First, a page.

Labyrinth of the Spirits is a Masterpiece

Labyrinth of the Spirits (2016/2018 in English)
By Carlos Ruiz Zafόn

If you are a fan of the Cemetery of Forgotten Books series, you already suspect that Labyrinth of the Spirits, the fourth and final book, is worth reading. I will go one step further, though, and aver that it’s one of the few genuine masterpieces yet to appear in the 21st century. You could read this one on its own, but if you’re not yet a fan I highly recommend that you devote a few months and devour the entire quadrilogy. Reading Carlos Ruiz Zafόn is a bittersweet experience; you keep turning the pages to see what will happen next, yet you don’t want the story to conclude.

One of the most dangerous times in an authoritarian state is when it seems the dictator’s grip is loosening. In part that’s because fascists like Spain’s Francisco Franco never really want to give up control, and in part because there’s an entrenched power structure dependent upon not relaxing the grip. In the case of Spain in 1960, when much of the action of Labyrinth of the Spirits takes place, this would include the police, the secret police, the military, Opus Dei, and a host of now-respectable citizens who have vats of blood on their hands.

Labyrinth of the Spirits retains a cast of characters that feel like family to devoted readers, including Daniel Sempere and his aging father Juan, the owners of a book store; Daniel’s wife, Beatrice; Isaac Montfort, the caretaker of the secret Cemetery of Forgotten Books; and, of course, Daniel’s mentor and partner in adventure Fermín Romero de Torres, one of literature’s most outrageous, funny, and lovable characters. Like the first three books of the series, this one flashes back to the Spanish Civil War (1936-39), a bloody event often viewed as a dress rehearsal for World War II. Most secrets, after all, have been moldering for many years.

By 1960, Franco was 68-years-old, and had been in power for 21 years. He chose to “liberalize” Spain, mostly in a (successful) attempt to attract foreign investment that would revive Spain’s moribund economy. With it came rumors that Franco’s Falangist Party was also relaxing social codes. In Barcelona, where the novel is set, most citizens were justifiably skeptical. (The city had long been a center of anti-Franco sentiment.)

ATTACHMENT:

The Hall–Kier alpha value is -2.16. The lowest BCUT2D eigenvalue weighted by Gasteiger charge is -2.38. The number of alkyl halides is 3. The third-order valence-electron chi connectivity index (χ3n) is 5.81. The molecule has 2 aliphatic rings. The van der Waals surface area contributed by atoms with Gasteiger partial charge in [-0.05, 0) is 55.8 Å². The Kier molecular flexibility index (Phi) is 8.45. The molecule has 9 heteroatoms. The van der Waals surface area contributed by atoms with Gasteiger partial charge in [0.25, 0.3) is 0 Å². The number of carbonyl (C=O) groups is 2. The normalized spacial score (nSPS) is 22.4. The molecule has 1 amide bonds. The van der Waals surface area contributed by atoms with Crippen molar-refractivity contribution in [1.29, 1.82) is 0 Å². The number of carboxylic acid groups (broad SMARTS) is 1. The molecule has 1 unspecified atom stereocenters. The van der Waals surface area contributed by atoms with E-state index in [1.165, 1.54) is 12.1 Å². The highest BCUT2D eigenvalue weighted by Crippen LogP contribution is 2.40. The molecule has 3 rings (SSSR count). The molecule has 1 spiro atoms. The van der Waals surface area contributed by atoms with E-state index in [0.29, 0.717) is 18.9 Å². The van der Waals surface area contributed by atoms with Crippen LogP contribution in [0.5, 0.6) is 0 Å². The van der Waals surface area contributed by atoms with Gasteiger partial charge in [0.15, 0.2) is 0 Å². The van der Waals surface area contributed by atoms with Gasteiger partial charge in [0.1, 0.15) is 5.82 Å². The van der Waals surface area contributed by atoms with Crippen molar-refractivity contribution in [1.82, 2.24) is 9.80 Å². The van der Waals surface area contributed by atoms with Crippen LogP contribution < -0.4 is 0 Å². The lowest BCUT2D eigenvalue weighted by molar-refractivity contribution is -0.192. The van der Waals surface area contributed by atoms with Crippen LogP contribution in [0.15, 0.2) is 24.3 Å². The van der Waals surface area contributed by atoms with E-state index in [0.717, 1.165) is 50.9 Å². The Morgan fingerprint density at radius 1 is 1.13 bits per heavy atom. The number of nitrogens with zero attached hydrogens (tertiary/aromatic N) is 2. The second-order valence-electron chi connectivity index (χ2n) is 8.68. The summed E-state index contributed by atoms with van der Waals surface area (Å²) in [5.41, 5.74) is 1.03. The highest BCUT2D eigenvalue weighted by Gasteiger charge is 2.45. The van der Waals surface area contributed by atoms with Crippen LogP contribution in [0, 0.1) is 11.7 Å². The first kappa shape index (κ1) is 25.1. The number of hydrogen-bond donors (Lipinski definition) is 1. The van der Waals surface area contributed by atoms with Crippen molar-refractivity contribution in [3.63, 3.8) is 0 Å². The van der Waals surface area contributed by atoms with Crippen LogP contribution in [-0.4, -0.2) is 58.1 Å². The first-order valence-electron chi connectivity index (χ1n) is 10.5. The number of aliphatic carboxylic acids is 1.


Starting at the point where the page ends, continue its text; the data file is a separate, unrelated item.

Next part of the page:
Zafόn introduces a new character, Alicia Gris, a Barcelona native but now a member of the secret police based in Madrid. She is beautiful, though damaged; walking is difficult for Alicia, as she hobbles on a hip damaged when Franco’s planes bombed Barcelona in 1936, when she was a child. (She was rescued by none other than Fermín, but you can discover the details of this on your own.) Alicia is a deadly femme fatale, the star creation of ruthless mentor Leandro Montalvo, who sends her to Barcelona to discover the whereabouts of Mauricio Valls, who was once a merciless man in his own right, but is now Spain’s Minister of Culture. Montalvo sends police detective Juan Manuel Vargas to assist her, over Alicia’s vehement objections­—she’s a classic lone wolf—but she reluctantly (and only to a degree) partners with him. Alicia has her own sources, including a young man named Fernandito, who is in love with her. 

On a parallel track, Daniel is haunted by his mother’s death and rumors of her life before she married his father. He has become downright sullen and, in turn, his wife Beatrice is losing patience with him. The two tales will overlap, with clues emerging in archives and in an ominous children’s book by Victor Mataix. Alicia comes to suspect that there are layers of secrets that lie deeper than even she realizes.

 Labyrinth of the Spirits is a serpentine mystery filled with the unexpected. Note that the final word in the title is plural. Metaphorically speaking, it is a book filled with ghosts. For instance, the section of Barcelona known as Montjuic is perhaps best known as the site of the 1992 summer Olympics. In the 1940s, though, it was the location of the kind of prison one exits posthumously and probably not in one piece. It factors into the story, as do some exceedingly creepy houses, a terrifying henchman named Hendaya, a missing banker Ubach, and much more. The Cemetery of Forgotten Books is also integral to a story that reveals more details about those from the previous three books whose back stories had remained ambiguous: Julián Carax, Daniel Martín, and Daniel’s mother. It is a sprawling novel and at times you might feel lost, but don’t worry or hurry—all is revealed in due time. Plus, just when things become almost too tense to endure, Fermín comes to the rescue with one of his outsized boasts that make you snicker out loud.

The one knock on Zafόn is that his female characters are too passive. He compensates in spades in his finale. Finale—a word I’ve been loath to type. But I get it; I can’t imagine how he could top Labyrinth of the Spirits.

Rob Weir

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